Why we must insist on putting humans on top of everything? Despite being the most dependent species, and the youngest in evolution?

The world is changing, we need to change our perception about our role and position in the ecosystem. We are not the most evolved if we are not capable of inverting this crisis. Stopping this increasing destruction of the Earth as we know it only can change if other types of lives and resources are valued for what they are and not just because of the way we use them.

The political situation in Chile is very complicated at the moment. Living in Argentina yourself, how do you experience/relate to the country’s current social reality?

The political situation in Chile has been complicated for far longer than I have lived so far. As a Chilean expat, seeing the last months and its lot of protests in the streets unfold made me feel frustrated for not being there, resisting with my people.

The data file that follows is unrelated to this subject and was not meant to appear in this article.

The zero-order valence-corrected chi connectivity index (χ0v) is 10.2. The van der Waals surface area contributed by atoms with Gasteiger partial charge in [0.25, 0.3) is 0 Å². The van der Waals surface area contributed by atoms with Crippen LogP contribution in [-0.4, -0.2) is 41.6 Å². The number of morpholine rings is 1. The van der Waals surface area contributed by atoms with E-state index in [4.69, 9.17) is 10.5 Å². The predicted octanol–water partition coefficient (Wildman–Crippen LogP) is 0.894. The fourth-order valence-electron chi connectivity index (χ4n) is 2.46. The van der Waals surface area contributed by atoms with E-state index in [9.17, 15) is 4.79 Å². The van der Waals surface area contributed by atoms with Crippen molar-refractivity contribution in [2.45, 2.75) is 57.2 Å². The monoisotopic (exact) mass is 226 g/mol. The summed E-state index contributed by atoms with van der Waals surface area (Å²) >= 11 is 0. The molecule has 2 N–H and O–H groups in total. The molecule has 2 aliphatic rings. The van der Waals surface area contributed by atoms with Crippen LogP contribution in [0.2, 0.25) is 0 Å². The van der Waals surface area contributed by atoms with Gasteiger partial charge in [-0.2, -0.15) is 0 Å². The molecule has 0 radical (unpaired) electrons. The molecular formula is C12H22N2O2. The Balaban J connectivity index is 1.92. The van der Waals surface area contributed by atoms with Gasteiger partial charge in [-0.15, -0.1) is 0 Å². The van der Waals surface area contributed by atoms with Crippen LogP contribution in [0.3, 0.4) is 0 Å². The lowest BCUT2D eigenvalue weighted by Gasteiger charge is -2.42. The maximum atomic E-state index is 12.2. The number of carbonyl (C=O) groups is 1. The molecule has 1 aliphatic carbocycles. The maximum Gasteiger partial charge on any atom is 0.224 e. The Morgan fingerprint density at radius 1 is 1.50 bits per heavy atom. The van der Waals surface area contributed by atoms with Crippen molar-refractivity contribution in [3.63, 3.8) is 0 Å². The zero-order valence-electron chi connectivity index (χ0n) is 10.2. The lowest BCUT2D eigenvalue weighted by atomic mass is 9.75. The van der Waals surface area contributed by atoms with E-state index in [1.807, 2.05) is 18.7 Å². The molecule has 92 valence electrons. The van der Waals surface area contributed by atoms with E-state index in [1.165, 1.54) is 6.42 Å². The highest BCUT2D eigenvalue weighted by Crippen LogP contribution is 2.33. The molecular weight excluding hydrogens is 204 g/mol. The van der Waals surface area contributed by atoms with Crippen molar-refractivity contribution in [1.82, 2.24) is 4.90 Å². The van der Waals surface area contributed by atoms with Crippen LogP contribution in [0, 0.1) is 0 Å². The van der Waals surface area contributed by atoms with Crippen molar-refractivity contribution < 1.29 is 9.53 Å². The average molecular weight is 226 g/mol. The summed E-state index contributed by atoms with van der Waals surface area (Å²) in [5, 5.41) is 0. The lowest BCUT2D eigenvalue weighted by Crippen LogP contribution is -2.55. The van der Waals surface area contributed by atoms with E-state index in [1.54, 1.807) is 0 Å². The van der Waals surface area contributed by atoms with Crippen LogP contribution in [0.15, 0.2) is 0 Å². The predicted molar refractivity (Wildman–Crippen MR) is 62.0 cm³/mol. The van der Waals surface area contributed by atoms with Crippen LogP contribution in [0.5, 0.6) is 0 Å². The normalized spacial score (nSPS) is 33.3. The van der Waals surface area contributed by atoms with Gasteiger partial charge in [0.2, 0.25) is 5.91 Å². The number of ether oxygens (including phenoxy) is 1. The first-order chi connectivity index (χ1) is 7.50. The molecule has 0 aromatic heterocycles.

Because this is not a war, they’re resisting Police violence and abandonment from the state. It is the frustration and sadness born out of that violence applied on citizens, but at the same time I also feel extremely proud of this uprise, of people raising their voices against the lies politicians try to sell.

Economics index about development doesn’t matter if it only benefits 1% of the population. Chile and the rest of Latin America are pissed off with being constantly stolen from.

Do you believe music has the power to redefine/rewrite that reality? Or is it bound to remain a source of escapism rather than a vector of change?